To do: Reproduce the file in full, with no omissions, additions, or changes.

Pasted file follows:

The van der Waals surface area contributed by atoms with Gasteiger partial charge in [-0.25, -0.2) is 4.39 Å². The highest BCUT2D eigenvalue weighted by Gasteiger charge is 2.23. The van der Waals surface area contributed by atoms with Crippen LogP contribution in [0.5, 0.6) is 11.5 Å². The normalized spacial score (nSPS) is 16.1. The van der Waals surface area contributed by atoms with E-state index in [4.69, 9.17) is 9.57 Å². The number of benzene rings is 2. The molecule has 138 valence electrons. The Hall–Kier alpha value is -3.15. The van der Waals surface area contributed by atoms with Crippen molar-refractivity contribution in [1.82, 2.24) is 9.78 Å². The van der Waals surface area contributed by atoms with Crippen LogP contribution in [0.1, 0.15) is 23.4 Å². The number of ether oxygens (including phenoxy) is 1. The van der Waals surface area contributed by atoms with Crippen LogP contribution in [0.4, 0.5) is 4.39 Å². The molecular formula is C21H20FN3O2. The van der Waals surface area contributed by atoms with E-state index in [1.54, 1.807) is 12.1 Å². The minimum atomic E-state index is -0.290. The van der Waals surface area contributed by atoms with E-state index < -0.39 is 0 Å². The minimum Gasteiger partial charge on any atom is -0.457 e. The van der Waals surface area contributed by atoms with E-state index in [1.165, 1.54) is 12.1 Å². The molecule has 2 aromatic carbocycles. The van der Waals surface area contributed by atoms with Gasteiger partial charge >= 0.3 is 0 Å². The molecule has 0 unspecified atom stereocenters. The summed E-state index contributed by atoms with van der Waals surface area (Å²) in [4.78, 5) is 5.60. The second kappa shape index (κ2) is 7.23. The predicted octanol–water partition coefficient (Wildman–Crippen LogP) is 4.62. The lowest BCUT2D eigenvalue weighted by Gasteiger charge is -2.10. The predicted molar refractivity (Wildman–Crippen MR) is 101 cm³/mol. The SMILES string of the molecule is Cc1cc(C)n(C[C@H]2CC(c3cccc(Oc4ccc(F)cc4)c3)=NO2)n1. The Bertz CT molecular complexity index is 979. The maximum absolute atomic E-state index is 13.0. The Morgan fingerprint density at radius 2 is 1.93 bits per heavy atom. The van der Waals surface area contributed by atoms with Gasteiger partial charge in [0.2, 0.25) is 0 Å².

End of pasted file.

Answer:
The van der Waals surface area contributed by atoms with Gasteiger partial charge in [-0.25, -0.2) is 4.39 Å². The highest BCUT2D eigenvalue weighted by Gasteiger charge is 2.23. The van der Waals surface area contributed by atoms with Crippen LogP contribution in [0.5, 0.6) is 11.5 Å². The normalized spacial score (nSPS) is 16.1. The van der Waals surface area contributed by atoms with E-state index in [4.69, 9.17) is 9.57 Å². The number of benzene rings is 2. The molecule has 138 valence electrons. The Hall–Kier alpha value is -3.15. The van der Waals surface area contributed by atoms with Crippen molar-refractivity contribution in [1.82, 2.24) is 9.78 Å². The van der Waals surface area contributed by atoms with Crippen LogP contribution in [0.1, 0.15) is 23.4 Å². The number of ether oxygens (including phenoxy) is 1. The van der Waals surface area contributed by atoms with Crippen LogP contribution in [0.4, 0.5) is 4.39 Å². The molecular formula is C21H20FN3O2. The van der Waals surface area contributed by atoms with E-state index in [1.54, 1.807) is 12.1 Å². The minimum atomic E-state index is -0.290. The van der Waals surface area contributed by atoms with E-state index < -0.39 is 0 Å². The minimum Gasteiger partial charge on any atom is -0.457 e. The van der Waals surface area contributed by atoms with E-state index in [1.165, 1.54) is 12.1 Å². The molecule has 2 aromatic carbocycles. The van der Waals surface area contributed by atoms with Gasteiger partial charge >= 0.3 is 0 Å². The molecule has 0 unspecified atom stereocenters. The summed E-state index contributed by atoms with van der Waals surface area (Å²) in [4.78, 5) is 5.60. The second kappa shape index (κ2) is 7.23. The predicted octanol–water partition coefficient (Wildman–Crippen LogP) is 4.62. The lowest BCUT2D eigenvalue weighted by Gasteiger charge is -2.10. The predicted molar refractivity (Wildman–Crippen MR) is 101 cm³/mol. The SMILES string of the molecule is Cc1cc(C)n(C[C@H]2CC(c3cccc(Oc4ccc(F)cc4)c3)=NO2)n1. The Bertz CT molecular complexity index is 979. The maximum absolute atomic E-state index is 13.0. The Morgan fingerprint density at radius 2 is 1.93 bits per heavy atom. The van der Waals surface area contributed by atoms with Gasteiger partial charge in [0.2, 0.25) is 0 Å².